From Krakow to Bochum: The Journey Continues

by Klaudia Klimek

Being Jewish is difficult with community. I do not mean just people who are alike, but every kind of Jew you could imagine, there are many varieties. A few months ago, while on the Nahum Goldmann Fellowship in Warsaw, I had a chance to listen to professor Schachter lecture using a poster/advertisement displaying various kinds of Jews, by comparing them to the idea represented by Starbucks. We have a paper cup with coffee, on which we can check little boxes with the options we choose, with milk or without, with chocolate syrup or maybe ground cinammon. Such as with the various Jews, preserving tradition but not practicing, knowing Hebrew but not Halakha etc.

The success of the Starbucks Company is based primarily on a wide selection of coffee as well as the options provided. Belonging to the broadly-understood Jewish community is (many adjectives apply) easy, trendy, egalitarian, avant-garde (in Kraków) or unusual. Judaism (Jewishness) is accessible, because its philosophical limits are flexible. Judaism is a philosophy of life which attracts many, including me. But is Judaism flexible in the form of specific communities? When exposed to the structure of organizations, people, local norms and values, is it enriched or depleted? Is it still egalitarian or perhaps elitist?

This is not the first I’ve pondered this, but the first time I am writing about it. I returned to the idea during my move to Bochum. I wondered how the local Jewish community would receive me, would I have access to it, even physically. In Kraków the JCC is open, anyone can come in, there are no guards, gates or intercom in actual use. The doors are usually open to any visitor. The case with the synagogue in Kraków is quite similar. I witnessed the same thing in Sarajevo. My friends and I came to a Hannukah party and were well received by the local authorities.

The situation was different in Dresden and Munich. In the former, I couldn’t reach the synagogue and didn’t even get to see it, due to the thick wall surrounding it. In Munich I was only allowed in because my uncle is a member of the community and announced with advance notice that he would come with guests.

Considering this state of affairs I can think of only two reasons for having to announce your presence at certain communities beforehand: fear and prudence.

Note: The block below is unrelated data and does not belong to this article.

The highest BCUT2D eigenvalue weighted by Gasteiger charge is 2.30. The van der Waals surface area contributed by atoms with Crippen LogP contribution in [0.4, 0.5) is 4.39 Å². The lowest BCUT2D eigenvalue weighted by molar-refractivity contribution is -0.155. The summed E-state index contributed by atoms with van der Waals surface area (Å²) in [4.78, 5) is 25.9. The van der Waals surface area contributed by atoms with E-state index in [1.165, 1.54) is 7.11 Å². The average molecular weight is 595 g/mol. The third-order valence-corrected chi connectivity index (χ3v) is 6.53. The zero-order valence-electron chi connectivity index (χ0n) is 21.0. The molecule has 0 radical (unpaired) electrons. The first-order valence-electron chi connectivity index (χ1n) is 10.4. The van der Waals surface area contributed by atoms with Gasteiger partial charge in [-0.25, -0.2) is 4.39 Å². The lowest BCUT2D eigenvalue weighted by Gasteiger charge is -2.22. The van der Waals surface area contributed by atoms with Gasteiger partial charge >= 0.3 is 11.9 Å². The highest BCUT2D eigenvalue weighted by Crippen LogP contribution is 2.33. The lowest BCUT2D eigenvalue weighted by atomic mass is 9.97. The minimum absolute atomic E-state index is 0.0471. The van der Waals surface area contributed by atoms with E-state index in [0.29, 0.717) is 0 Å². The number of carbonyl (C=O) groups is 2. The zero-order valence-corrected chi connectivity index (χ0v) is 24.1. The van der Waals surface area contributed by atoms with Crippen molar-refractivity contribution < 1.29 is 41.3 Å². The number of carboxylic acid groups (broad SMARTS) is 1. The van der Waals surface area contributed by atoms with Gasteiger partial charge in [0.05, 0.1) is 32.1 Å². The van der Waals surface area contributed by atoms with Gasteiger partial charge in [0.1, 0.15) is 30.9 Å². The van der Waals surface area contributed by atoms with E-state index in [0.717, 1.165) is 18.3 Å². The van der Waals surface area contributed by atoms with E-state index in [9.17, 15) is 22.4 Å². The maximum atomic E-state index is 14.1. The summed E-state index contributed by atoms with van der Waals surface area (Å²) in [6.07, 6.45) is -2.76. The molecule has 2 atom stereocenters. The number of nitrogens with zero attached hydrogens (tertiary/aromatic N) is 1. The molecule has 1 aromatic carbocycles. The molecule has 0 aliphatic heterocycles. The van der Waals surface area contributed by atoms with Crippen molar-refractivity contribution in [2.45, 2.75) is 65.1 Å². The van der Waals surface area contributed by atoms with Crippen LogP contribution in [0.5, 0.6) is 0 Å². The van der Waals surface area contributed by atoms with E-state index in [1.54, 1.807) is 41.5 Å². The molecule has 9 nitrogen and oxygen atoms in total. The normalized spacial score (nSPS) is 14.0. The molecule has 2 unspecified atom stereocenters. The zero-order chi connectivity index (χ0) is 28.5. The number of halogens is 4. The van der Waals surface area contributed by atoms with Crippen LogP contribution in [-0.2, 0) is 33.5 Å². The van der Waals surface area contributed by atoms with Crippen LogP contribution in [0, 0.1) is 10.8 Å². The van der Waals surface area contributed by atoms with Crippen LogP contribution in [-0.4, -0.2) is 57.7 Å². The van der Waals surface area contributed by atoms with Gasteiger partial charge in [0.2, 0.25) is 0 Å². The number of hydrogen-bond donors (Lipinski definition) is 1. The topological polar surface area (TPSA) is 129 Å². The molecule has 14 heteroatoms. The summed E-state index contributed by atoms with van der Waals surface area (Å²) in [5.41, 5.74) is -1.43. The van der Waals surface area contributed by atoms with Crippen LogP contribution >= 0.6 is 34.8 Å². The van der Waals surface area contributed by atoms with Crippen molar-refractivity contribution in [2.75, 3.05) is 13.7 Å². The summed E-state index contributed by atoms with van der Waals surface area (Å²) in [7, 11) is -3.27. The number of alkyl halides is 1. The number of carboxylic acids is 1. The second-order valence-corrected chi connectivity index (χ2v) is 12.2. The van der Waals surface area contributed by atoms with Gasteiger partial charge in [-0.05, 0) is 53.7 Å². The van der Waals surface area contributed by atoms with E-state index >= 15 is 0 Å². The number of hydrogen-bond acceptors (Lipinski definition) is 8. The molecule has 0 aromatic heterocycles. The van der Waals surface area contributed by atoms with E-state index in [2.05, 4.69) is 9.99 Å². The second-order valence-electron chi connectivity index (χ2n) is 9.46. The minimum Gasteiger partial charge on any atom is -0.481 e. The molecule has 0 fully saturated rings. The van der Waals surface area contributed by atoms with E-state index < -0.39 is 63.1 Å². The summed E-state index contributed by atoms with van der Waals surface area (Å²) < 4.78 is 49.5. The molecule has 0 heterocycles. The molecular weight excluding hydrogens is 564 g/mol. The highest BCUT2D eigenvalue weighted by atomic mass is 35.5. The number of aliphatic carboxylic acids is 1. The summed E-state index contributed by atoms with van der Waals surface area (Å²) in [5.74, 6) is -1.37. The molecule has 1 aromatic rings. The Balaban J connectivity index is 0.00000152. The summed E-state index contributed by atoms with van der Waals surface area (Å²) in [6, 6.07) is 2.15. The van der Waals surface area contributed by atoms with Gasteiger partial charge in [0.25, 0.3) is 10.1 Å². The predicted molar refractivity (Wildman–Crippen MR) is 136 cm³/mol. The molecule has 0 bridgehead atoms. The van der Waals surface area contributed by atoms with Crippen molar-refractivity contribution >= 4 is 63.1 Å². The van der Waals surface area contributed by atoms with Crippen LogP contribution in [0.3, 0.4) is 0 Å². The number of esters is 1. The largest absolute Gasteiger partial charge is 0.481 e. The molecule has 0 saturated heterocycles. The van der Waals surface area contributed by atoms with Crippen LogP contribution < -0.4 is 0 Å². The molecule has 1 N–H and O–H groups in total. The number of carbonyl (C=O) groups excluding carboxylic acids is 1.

Let’s look at the definition of the first word:

Fear: one of the elementary primal traits (not only in humans) with its roots in the survival instinct. A state of intense emotional strain caused by situations of real threat, the body’s natural reaction is, for example, a tensing of muscles and consequently an escape or a fight. It is connected with the ability to store and recall similar situations and in the case of humans – abstract thinking. Permanently connected to the future (the span of time is not important), because past events are felt differently (sadness after a loss), and even differently in the present (pain causes us suffering). Losses and pain that may come can be feared (they make us anxious). Fear can be a positive when the result is the protection of us or our interests, but negative when it keeps us from consistently striving for a goal. It is subjective, because the same expected result will not produce a threatening feeling for everyone.

Is the fact that Jewish communities in Western Europe are protected by walls and security guards caused by fear? Referring back to the definition, do they really live in a constant state of emotional strain and tension caused by a real threat? A threat in the present, or as the definition states, in the past and the ability to think in the abstract, which foretells what may happen to us in the future. The span of time is not important and therefore my question – is this pain and suffering caused by the reality in which we live, or that of our grandparents? Abstract thinking sets us apart from animals, but perhaps it also keeps us from reaching our goals? I mentioned earlier the Jewish philosophy, which has the wonderful characteristic of exceeding its own boundaries. Is that still possible when it meets a physical barrier, such as the separation from other people, as well as the social capital they possess? Social capital is the material each one of us obtains, through collecting life experience, knowledge, emotions, and conclusions from contacts with others. The specific, material volume of a certain human social group, which does not increase or change, limits our perceptive possibilities and thus the community itself.